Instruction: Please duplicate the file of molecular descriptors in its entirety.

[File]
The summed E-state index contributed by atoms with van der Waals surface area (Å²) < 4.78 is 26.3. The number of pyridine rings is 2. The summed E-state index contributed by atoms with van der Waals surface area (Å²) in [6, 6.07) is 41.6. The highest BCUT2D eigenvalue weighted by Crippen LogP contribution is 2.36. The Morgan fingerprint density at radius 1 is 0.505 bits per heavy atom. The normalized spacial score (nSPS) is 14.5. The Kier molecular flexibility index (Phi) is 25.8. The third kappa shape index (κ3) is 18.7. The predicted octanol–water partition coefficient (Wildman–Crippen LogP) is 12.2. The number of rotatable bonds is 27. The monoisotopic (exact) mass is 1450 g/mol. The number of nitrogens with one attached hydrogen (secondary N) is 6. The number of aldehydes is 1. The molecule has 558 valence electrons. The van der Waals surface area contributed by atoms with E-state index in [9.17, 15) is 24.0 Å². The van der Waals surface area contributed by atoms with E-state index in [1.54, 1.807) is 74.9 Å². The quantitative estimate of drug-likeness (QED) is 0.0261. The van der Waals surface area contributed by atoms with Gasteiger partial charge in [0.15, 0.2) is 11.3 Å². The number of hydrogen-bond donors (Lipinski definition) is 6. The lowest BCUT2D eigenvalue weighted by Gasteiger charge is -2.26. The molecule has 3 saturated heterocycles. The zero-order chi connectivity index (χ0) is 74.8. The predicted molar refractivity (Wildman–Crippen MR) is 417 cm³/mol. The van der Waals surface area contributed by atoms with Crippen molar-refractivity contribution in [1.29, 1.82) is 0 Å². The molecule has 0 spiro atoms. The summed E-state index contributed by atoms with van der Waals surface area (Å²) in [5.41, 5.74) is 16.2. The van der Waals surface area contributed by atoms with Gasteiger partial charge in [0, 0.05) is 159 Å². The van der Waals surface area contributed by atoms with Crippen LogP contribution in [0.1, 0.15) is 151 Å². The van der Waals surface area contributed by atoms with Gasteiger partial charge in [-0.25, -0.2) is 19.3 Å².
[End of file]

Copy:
The summed E-state index contributed by atoms with van der Waals surface area (Å²) < 4.78 is 26.3. The number of pyridine rings is 2. The summed E-state index contributed by atoms with van der Waals surface area (Å²) in [6, 6.07) is 41.6. The highest BCUT2D eigenvalue weighted by Crippen LogP contribution is 2.36. The Morgan fingerprint density at radius 1 is 0.505 bits per heavy atom. The normalized spacial score (nSPS) is 14.5. The Kier molecular flexibility index (Phi) is 25.8. The third kappa shape index (κ3) is 18.7. The predicted octanol–water partition coefficient (Wildman–Crippen LogP) is 12.2. The number of rotatable bonds is 27. The monoisotopic (exact) mass is 1450 g/mol. The number of nitrogens with one attached hydrogen (secondary N) is 6. The number of aldehydes is 1. The molecule has 558 valence electrons. The van der Waals surface area contributed by atoms with E-state index in [9.17, 15) is 24.0 Å². The van der Waals surface area contributed by atoms with E-state index in [1.54, 1.807) is 74.9 Å². The quantitative estimate of drug-likeness (QED) is 0.0261. The van der Waals surface area contributed by atoms with Gasteiger partial charge in [0.15, 0.2) is 11.3 Å². The number of hydrogen-bond donors (Lipinski definition) is 6. The lowest BCUT2D eigenvalue weighted by Gasteiger charge is -2.26. The molecule has 3 saturated heterocycles. The zero-order chi connectivity index (χ0) is 74.8. The predicted molar refractivity (Wildman–Crippen MR) is 417 cm³/mol. The van der Waals surface area contributed by atoms with Crippen molar-refractivity contribution in [1.29, 1.82) is 0 Å². The molecule has 0 spiro atoms. The summed E-state index contributed by atoms with van der Waals surface area (Å²) in [5.41, 5.74) is 16.2. The van der Waals surface area contributed by atoms with Gasteiger partial charge in [0, 0.05) is 159 Å². The van der Waals surface area contributed by atoms with Crippen LogP contribution in [0.1, 0.15) is 151 Å². The van der Waals surface area contributed by atoms with Gasteiger partial charge in [-0.25, -0.2) is 19.3 Å².